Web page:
Consider in an exemplary embodiment of the present invention 100 of
The X, Y, Z multiplexer switching with frequency Fm will cause the signal of frequency Fs to become amplitude modulated. This, in turn, will split the Fs creating the signal bands with frequencies Fs+/−Fm. In order to keep the “broadening” of the spectrum narrow we chose the switching frequency of the multiplexer to be relatively low, providing an ‘on’ time for each of the selected antenna signals of about 500 microseconds (uS), corresponding to a clock rate of about 1 Khz. For subsequently connected spectrum analyzers having a particular low frequency limit, the multiplexer switching (sampling) may occur below the spectrum analyzer low frequency limit. Also, the multiplexer asynchronously (relative to the spectrum analyzer) samples each independent RF signal. Alternate embodiments may include different clocking speeds, and may also include non-constant clock rates. The output of the antenna head 110 may be fed directly to the spectrum analyzer via cable 152, will typically represent Ex (⅓ of the time) Ey (⅓ of the time), Ez (⅓ of the time).
In the system embodiment 100 of
Since the required magnitude of the output field is
Maximum error happens when all three field components Ex, Ey, Ez are equal: Ex=Ey=Ez=1. Then E=SQRT(1+1+1)=SQRT(3)=1.73, and Eout=MAX(1,1,1)=1. In this case Eout=0.59*E. Here Eout is smaller than the required E by 1.73 times or by 4.77 dB. Therefore, the error of this approximation is in the range 0-4.77 dB. If we calibrate an embodiment according to the present invention right in the middle of this error, antenna will produce the RF signal corresponding to the module of the field vector E with error in the range +/−2.39 dB for any field orientation relative to the antenna module 110.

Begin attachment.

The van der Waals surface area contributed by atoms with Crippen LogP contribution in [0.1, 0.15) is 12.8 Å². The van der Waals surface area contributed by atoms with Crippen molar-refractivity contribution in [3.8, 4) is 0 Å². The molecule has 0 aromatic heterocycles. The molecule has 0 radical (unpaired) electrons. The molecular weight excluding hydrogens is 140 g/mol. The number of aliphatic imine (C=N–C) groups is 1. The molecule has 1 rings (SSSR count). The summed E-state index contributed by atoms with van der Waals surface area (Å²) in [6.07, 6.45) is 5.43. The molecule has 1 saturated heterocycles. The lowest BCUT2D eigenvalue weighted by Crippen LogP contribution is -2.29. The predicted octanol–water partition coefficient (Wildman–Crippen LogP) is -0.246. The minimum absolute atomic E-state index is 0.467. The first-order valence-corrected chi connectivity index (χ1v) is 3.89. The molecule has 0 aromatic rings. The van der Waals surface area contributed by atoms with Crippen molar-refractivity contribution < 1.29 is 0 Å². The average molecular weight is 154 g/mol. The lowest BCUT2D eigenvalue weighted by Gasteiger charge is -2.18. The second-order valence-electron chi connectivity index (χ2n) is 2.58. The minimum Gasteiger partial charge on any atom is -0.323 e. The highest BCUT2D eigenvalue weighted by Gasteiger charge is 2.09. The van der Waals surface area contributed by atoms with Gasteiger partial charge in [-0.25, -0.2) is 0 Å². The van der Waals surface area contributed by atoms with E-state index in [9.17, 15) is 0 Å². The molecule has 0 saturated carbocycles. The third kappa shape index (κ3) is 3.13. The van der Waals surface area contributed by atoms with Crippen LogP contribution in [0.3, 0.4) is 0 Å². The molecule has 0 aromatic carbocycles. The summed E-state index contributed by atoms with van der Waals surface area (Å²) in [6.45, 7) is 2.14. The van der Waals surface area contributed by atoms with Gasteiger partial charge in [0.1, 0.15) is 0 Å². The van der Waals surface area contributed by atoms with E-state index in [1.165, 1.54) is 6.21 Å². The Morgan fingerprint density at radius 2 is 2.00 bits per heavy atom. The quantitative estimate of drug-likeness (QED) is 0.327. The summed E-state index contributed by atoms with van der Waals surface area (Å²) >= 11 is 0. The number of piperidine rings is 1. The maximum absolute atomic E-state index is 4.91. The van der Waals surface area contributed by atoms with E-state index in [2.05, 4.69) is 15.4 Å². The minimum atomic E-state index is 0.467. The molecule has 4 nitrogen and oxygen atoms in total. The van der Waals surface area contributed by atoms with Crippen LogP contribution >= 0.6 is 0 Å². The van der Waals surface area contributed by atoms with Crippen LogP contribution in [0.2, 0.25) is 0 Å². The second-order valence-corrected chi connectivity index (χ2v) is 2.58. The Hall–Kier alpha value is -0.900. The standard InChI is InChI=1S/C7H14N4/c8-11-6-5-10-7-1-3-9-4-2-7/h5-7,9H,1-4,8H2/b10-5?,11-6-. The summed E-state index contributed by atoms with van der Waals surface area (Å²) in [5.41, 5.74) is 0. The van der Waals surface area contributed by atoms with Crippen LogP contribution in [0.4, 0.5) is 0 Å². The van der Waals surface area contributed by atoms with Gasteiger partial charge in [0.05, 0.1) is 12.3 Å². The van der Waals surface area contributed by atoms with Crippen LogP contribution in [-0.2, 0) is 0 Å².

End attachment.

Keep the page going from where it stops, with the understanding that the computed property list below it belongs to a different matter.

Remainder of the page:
The antenna module output signal is then fed to the standard spectrum analyzer (SA) 150 via cable 152. When SA 150 is in the MAX/HOLD mode (here), it typically includes a peak detector (or equivalent) that has fast sampling time to detect the signal rise and long time of hold. Therefore, for the time multiplexed signal of present embodiment producing the sequential Ex, Ey, Ez, Ex, Ey, Ez . . . , etc. the SA 150 will display the MAX(Ex, Ey, Ez), that is exactly what our approximation is.
Moreover, the same happens in the typical “NORMAL” peak sampling mode. If SA 150 dwells at each frequency long enough to allow at least one of the Ex, Ey, Ez to be sampled by the antenna, it will show the maximum of Ex, Ey, Ez. Therefore, by slowing down the SA we will have the stable spectrum that will be the representation of E=SQRT(Ex2+Ey2+Ez2) with error less than +/−2.39 dB.